A team of researchers have shown in a recently released paper published in the journal Royal Society Biology Letters that dolphins actually communicate with each other through a process much in the way humans use. What has been mistaken for a long time as plain whisteling has now been proven to be a much more complex means of communication.

A bottlenose dolphin. Sure, dolphins sound like whistling, but the sound is made differently than previously thought – by vibrations of tissues in their nasal cavities that are analogous to our vocal cords, identical the the operation of vocal folds by humans and many other land-based animals.

“When we or animals are whistling, the tune is defined by the resonance frequency of some air cavity,” said Peter Madsen, lead author of the research.”The problem is that when dolphins dive, their air cavities are compressed due to the increasing ambient pressure, which means that they would produce a higher and higher pitch the deeper they dive if they actually whistle.”

The research was sprung by the curious mystery around how dolphins are able to signal their signature sound to identify themselves with their peer even in deep water were the frequency of sound is different. If dolphins indeed communicated through whistling, the pitch would cause the identity call to sound different, which is not the case.

Researchers capitalized on previous data from 1977, which contained the recording of 12-year-old male bottlenose dolphin (Tursiops truncatus). At the time, the researchers had the dolphin breathe a mixture of helium and oxygen called heliox. When humans breathe the concoction, it causes them to sound in a high-pitch manner, commonly referred to as the “Donald Duck”. The mixture has a sound speed 1.74 times higher than air. In this medium, the pitch of the tune will thus be 1.74 higher while whistling than whistling in air.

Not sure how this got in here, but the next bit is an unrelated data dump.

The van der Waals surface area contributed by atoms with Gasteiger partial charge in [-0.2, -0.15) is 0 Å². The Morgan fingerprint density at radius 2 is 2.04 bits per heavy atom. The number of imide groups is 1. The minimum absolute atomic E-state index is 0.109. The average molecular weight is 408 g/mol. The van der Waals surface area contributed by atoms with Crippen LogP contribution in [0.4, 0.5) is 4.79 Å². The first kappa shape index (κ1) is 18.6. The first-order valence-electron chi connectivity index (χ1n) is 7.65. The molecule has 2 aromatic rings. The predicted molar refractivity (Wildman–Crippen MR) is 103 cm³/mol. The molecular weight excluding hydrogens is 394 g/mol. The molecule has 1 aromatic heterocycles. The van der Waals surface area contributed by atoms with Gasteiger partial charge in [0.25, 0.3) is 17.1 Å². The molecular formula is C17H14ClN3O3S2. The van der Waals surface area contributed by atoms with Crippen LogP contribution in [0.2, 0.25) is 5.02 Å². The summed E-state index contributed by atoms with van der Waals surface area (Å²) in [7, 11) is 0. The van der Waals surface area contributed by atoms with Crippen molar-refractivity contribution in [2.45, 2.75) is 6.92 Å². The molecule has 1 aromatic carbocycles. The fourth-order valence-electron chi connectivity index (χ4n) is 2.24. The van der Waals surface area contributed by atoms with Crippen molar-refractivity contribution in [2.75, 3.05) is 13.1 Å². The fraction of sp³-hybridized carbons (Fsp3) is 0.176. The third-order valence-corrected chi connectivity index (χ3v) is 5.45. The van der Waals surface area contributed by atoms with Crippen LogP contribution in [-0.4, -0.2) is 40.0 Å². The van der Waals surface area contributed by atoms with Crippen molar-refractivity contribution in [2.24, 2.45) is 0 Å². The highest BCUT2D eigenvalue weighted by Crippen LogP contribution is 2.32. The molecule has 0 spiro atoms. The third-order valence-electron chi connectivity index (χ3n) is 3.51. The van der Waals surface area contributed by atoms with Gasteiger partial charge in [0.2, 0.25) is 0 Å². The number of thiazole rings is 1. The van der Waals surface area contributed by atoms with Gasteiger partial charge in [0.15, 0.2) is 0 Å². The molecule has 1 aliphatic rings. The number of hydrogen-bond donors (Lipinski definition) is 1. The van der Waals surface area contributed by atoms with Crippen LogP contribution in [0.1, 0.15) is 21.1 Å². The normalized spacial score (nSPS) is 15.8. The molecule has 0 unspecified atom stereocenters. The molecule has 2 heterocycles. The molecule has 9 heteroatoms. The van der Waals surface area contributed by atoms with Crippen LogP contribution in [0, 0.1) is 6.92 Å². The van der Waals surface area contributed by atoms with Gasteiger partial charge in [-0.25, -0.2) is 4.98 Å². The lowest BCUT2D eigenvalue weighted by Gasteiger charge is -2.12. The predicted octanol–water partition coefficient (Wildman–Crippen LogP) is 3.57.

“We found that the dolphin does not change pitch when it is producing sound in heliox, which means that its pitch is not defined by the size of its nasal air cavities, and hence that it is not whistling,” Madsen said. “Rather, it makes sound by making connective tissue in the nose vibrate at the frequency it wishes to produce by adjusting the muscular tension and air flow over the tissue.”

“That is the same way that we humans make sound with our vocal cords to speak,” he added.

It doesn’t mean, of course, that dolphins can talk, only that they can communicate through the same process. Dolphins use an intricate set of clicking and chirps sounds, besides whistling, which they use to communicate between themselves, like most commonly their identity so that they don’t get lost. Little is known about this code, although a number of researchers are trying to decipher it.

Acoustics engineer John Stuart Reid and Jack Kassewitz of the organization Speak Dolphin have created an instrument known as the CymaScope that reveals detailed structures within sounds, allowing their architecture to be studied pictorially.

“There is strong evidence that dolphins are able to ‘see’ with sound, much like humans use ultrasound to see an unborn child in the mother’s womb,” Kassewitz said. “The CymaScope provides our first glimpse into what the dolphins might be ‘seeing’ with their sounds.”

He added, “I believe that people around the world would love the opportunity to speak with a dolphin. And I feel certain that dolphins would love the chance to speak with us — if for no other reason than self-preservation.”

The researchers believe the finding applies to all toothed whales, since they have similar nasal anatomy and they “all face the same problem of making sound during deep dives.”

I’m pretty sure dolphins would have a few things to say about what happens in the world’s oceans, but that’s another story for when we’re truly prepared to welcome our dolphin overlords, I guess.

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